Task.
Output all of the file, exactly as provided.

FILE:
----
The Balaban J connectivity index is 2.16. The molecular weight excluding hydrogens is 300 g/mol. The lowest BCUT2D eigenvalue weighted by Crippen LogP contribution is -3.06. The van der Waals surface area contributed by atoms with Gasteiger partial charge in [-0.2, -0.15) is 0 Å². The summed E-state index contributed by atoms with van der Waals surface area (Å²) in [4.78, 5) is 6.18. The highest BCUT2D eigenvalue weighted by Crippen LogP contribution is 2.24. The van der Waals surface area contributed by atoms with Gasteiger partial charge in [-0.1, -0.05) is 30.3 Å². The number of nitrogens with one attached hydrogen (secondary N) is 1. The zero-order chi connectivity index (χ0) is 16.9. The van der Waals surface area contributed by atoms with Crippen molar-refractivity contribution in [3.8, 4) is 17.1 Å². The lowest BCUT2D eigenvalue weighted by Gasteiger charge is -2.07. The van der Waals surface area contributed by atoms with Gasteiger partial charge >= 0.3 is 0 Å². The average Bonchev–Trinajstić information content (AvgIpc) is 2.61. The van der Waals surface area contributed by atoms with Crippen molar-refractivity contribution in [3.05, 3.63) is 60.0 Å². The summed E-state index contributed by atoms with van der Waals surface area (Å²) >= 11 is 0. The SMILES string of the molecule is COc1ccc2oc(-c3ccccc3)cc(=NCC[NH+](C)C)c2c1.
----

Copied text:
The Balaban J connectivity index is 2.16. The molecular weight excluding hydrogens is 300 g/mol. The lowest BCUT2D eigenvalue weighted by Crippen LogP contribution is -3.06. The van der Waals surface area contributed by atoms with Gasteiger partial charge in [-0.2, -0.15) is 0 Å². The summed E-state index contributed by atoms with van der Waals surface area (Å²) in [4.78, 5) is 6.18. The highest BCUT2D eigenvalue weighted by Crippen LogP contribution is 2.24. The van der Waals surface area contributed by atoms with Gasteiger partial charge in [-0.1, -0.05) is 30.3 Å². The number of nitrogens with one attached hydrogen (secondary N) is 1. The zero-order chi connectivity index (χ0) is 16.9. The van der Waals surface area contributed by atoms with Crippen molar-refractivity contribution in [3.8, 4) is 17.1 Å². The lowest BCUT2D eigenvalue weighted by Gasteiger charge is -2.07. The van der Waals surface area contributed by atoms with Gasteiger partial charge >= 0.3 is 0 Å². The average Bonchev–Trinajstić information content (AvgIpc) is 2.61. The van der Waals surface area contributed by atoms with Crippen molar-refractivity contribution in [3.05, 3.63) is 60.0 Å². The summed E-state index contributed by atoms with van der Waals surface area (Å²) >= 11 is 0. The SMILES string of the molecule is COc1ccc2oc(-c3ccccc3)cc(=NCC[NH+](C)C)c2c1.